Governments warned over agribusiness giants

by jeeg 15. April 2011 15:57

A GROUPING of small scale farmers in 12 African countries has asked governments to be wary of agribusiness giants who want to bring in Genetically Modified Crops under the disguise of support to small holder farmers.

The grouping, under Eastern and Southern Africa Small Scale Farmers' Forum (ESAFF) said in Dar es Salaam on Monday that there was threat that genetically modified (GMO) crops pose for indigenous plant species, organic harvests, small farmers, and the health and welfare of everyone.

ESAFF Regional Chairperson Elizabeth Mpofu said it was important to educate everyone about genetically modified crops and, more importantly, how to fight big billion dollar companies like Monsanto that are hovering like hawks ready to swoop in for the kill.

She warned about the ruthless practices of corporations which acquire patents, sometimes illegitimately, to crop genes and end up controlling the farmers who grow them.

"Our seed has stood the test of time and can be used to produce bumper harvest," she said.

She said there should be something to relieve the economy of farmers towards escalating seed prices.

ESAFF also said small scale farmers should push for the governments in Africa to allocate more money into the agriculture sector by honouring the 10 per cent budget allocation to agriculture as of their Maputo 2003 declaration.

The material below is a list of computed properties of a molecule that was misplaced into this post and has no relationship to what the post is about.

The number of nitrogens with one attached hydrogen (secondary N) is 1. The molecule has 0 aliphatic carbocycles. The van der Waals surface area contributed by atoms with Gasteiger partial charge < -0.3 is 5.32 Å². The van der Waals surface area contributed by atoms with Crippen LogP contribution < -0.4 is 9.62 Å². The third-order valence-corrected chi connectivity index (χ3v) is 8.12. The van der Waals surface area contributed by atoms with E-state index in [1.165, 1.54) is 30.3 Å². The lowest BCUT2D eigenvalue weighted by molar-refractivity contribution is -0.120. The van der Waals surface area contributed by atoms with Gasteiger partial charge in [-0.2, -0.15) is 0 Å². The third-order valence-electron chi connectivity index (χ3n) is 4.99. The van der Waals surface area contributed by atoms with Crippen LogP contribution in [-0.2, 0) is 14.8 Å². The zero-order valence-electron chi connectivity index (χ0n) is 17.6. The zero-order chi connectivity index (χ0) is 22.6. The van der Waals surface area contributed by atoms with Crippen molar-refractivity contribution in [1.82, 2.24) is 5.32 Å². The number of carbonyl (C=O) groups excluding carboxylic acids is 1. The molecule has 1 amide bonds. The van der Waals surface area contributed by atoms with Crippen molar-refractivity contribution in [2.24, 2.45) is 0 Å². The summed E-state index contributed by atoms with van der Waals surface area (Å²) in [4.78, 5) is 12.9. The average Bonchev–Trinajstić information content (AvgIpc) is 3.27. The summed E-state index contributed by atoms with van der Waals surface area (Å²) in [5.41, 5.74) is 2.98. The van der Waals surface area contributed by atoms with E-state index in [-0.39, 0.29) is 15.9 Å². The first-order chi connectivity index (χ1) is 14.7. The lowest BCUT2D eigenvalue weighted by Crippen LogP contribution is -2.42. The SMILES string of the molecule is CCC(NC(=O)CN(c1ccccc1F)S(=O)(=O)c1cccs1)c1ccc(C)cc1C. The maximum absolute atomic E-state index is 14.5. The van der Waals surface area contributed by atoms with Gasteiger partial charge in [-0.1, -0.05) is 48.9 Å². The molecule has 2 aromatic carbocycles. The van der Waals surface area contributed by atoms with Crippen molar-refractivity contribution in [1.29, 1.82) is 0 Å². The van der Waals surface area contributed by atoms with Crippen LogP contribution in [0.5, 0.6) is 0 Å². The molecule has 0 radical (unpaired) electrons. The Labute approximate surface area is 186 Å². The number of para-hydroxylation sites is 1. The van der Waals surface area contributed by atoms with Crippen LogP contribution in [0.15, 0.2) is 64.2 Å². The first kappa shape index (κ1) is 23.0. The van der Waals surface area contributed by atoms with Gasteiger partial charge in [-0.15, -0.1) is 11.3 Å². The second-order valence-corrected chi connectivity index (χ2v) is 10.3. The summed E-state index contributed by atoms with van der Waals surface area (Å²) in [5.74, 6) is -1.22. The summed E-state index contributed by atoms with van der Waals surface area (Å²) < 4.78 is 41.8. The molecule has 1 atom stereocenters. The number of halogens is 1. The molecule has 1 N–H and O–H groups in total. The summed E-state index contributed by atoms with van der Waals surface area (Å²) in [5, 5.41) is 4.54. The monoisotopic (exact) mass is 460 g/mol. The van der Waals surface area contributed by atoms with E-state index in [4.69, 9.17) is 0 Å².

They said that since small scale farmers are the biggest producers in member countries, they should be included in decision making processes at policy level on land rights, access to inputs, farm equipments since they feed nations.

In Tanzania, the sector experienced a 35.5 per cent increase in funding from 666.9bn/- the previous fiscal year to 903.8bn/- in the current 2010/2011 national budget.

The ESAFF triennial general summit starts in Morogoro today with Tanzania, Kenya, Uganda, Rwanda, Burundi, Seychelles, Madagascar, South Africa, Lesotho, Zambia, Zimbabwe, Malawi while Mozambique has applied for membership.

The objective is to bring farmers together to share about the challenges of new agriculture caused by internal and external factors.

The ESAFF chair said some of these include the food price increase, climate change, land grabbing, market access and also the growing concentration of agriculture input supply to few global agrochemical companies.

"There is a trend that shows that Monsanto, Syngenta and DuPont are using these initiatives to colonize Africa from seeds to super marketing. This will mean that small scale farmers will lose their right to seeds and the whole productive chain," she said.

ESAFF Board member from Tanzania, Mr Elias Kawea, argued that it is also known that, these agrochemical companies are promoting non conventional seeds (GMOs) and imposing them through various programmes made as rendering solutions to the African hunger situations.

Their proposition to African governments is that all these initiatives must include the decisions of the real practitioners of production of small scale farmers.

Orton Kiishweko, Tanzania Daily News

 

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